SAN DIEGO — There are three kinds of books that don’t stay long on the shelves of three wooden boxes in front of Emily Dolton’s home: hardcover children’s books, guides to San Diego’s neighborhoods and anything by Jodi Picoult.
“You start to get a pulse of what people are reading,” Dolton said.
Dolton opened three so-called “little libraries” in front of her Clairemont home at the start of the pandemic, hoping neighbors would benefit from the resource since schools and libraries were closed.
The little libraries are book sharing boxes which resemble miniature homes, often containing a variety of books on cooking, self-improvement, children’s tales, science fiction and more.
It’s a program of the Little Free Library, a national nonprofit that provides building materials and information to people all over the world who want to set up book sharing boxes.
There are more than 270 little libraries in San Diego.
The idea behind it is simple: take a book; leave a book. People who are hosting these mini libraries — they’re called stewards — say the libraries are in higher demand since the pandemic started.
“During the morning there would be books, and then in the afternoon they would all be gone,” Dolton said. “The most we have ever turned over is 75 books.”
Mira Mesa resident Anna Yip has been visiting little libraries more often during the pandemic. She likes to find libraries in different neighborhoods, to look at the creative miniature boxes while her 14-year-old son browses through teen novels.
She said those trips have helped the family bond.
“These libraries bring an adventure without the need of interacting with anyone and at our own time,” Yip said.
Residents say they are not worried about using little libraries during the pandemic. Some say they wipe down books with disinfecting wipes or leave them in the garage for a couple of days before bringing them inside.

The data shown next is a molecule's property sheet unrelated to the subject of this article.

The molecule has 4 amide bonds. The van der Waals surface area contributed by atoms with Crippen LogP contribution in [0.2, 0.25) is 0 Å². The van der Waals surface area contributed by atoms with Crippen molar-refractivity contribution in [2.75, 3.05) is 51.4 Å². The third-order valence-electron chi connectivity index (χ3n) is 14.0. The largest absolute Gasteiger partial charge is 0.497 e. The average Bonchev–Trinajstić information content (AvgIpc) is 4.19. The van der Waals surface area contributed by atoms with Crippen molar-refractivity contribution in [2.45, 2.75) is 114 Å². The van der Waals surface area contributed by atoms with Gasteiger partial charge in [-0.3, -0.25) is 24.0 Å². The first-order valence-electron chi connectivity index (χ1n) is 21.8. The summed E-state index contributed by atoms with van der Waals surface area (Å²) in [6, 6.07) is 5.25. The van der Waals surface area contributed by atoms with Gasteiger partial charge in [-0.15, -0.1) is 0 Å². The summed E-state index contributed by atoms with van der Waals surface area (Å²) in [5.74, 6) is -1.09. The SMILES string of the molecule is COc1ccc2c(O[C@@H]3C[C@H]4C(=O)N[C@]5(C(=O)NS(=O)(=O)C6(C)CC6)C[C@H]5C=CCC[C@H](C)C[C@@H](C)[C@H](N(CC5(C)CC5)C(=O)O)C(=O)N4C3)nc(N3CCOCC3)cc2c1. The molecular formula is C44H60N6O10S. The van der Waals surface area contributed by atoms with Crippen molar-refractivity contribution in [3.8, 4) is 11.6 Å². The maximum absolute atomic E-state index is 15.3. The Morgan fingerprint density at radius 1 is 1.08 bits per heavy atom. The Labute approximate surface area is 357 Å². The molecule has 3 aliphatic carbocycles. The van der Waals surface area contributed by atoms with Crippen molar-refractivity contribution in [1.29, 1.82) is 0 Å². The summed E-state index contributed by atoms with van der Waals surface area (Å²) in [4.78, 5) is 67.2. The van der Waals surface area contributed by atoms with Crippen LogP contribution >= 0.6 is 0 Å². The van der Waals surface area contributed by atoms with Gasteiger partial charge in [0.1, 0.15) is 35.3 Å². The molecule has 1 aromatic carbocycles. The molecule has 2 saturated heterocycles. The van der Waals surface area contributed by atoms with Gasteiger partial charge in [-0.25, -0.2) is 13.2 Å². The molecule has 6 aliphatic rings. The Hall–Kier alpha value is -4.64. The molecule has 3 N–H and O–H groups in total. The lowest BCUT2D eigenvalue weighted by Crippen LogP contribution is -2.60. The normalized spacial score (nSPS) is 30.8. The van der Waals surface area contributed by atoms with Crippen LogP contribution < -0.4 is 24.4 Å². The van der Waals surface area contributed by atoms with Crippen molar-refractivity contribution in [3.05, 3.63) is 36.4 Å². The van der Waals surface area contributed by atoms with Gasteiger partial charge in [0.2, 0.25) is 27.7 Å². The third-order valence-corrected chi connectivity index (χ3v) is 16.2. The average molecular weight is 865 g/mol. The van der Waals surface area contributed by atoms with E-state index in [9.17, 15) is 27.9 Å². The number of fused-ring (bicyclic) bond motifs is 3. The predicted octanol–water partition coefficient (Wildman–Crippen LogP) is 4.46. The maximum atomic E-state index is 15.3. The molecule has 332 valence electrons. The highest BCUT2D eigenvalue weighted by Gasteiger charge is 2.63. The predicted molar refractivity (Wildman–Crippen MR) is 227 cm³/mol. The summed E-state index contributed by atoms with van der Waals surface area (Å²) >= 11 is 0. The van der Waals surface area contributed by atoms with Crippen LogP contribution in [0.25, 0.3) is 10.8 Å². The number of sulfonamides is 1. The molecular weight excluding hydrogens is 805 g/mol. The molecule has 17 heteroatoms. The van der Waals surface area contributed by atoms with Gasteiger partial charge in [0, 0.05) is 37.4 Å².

Dwaine Smith operates a little library in Barrio Logan. He stopped stocking it with books in April, while most people were home during the stay-at-home order, because he wasn’t sure people would use it, but he later discovered there was still an interest in the neighborhood.
He resumed stocking the little library with books about science, science-fiction and teen novels.
“It’s surprising (to) me that it is so popular,” Smith said. “I never thought that I would have to fill it up and that many books would be getting used.”
But not all little libraries are open.
A little library in South Park, once filled with books, was empty. It had a sign that read, “This Little Free Library is temporarily closed during the COVID-19 pandemic.”
Sharon Gruby said she chose to close it because the library was on a busy street with a lot of foot traffic, which would make it hard to know who is using it during the pandemic. But she can’t wait to reopen it.
“We love our little free library,” Gruby said. “I have 400 books under my bed ready to go.”
Experts with the Centers for Disease Control and Prevention have said the virus does not spread easily from touching surfaces. Recommendations for museums and libraries include routine cleaning and disinfection of commonly touched surfaces.
The Little Free Library nonprofit released COVID-19 safety tips for stewards in March. That includes disinfecting handles, bookshelves and wiping down books with disinfectant wipes.
Margret Aldrich, director of communications with the nonprofit, said she understands if stewards opt to temporarily close.
“A Little Free Library can stand as a beacon of hope in what is an extremely challenging time,” Aldrich said. “It’s a signpost that we’re still connected, even when we have to be apart.”
Caroline Grodin has managed a little library for nearly four years in the Stockton neighborhood. The library also has a space for people to donate non-perishable food items.
She took a break from stocking books in the bookshelves at the start of the pandemic and instead filled it with food. But people kept asking about the books, so she brought them back.
“They sat there for a little while, maybe, because people were a little more cautious, but then it was back to the way it has always been,” Grodin said. “Everything goes.”
Grodin said the need for these kinds projects is greater now than ever before, especially for families with small children, who don’t have access to free books or don’t have the income to purchase new books.
That’s true among Dolton’s neighbors, too.
Dolton, who is an artist, decorated her home with a Candyland theme to make a trip to her little libraries extra special for families, she said. She thinks the libraries remain popular among her neighbors because everyone is craving ways to connect, while staying safe.
“The idea of getting something without having to spend a fortune ... I love that,” Dolton said. “It’s a sense of connection. You might have a book that someone really wants.”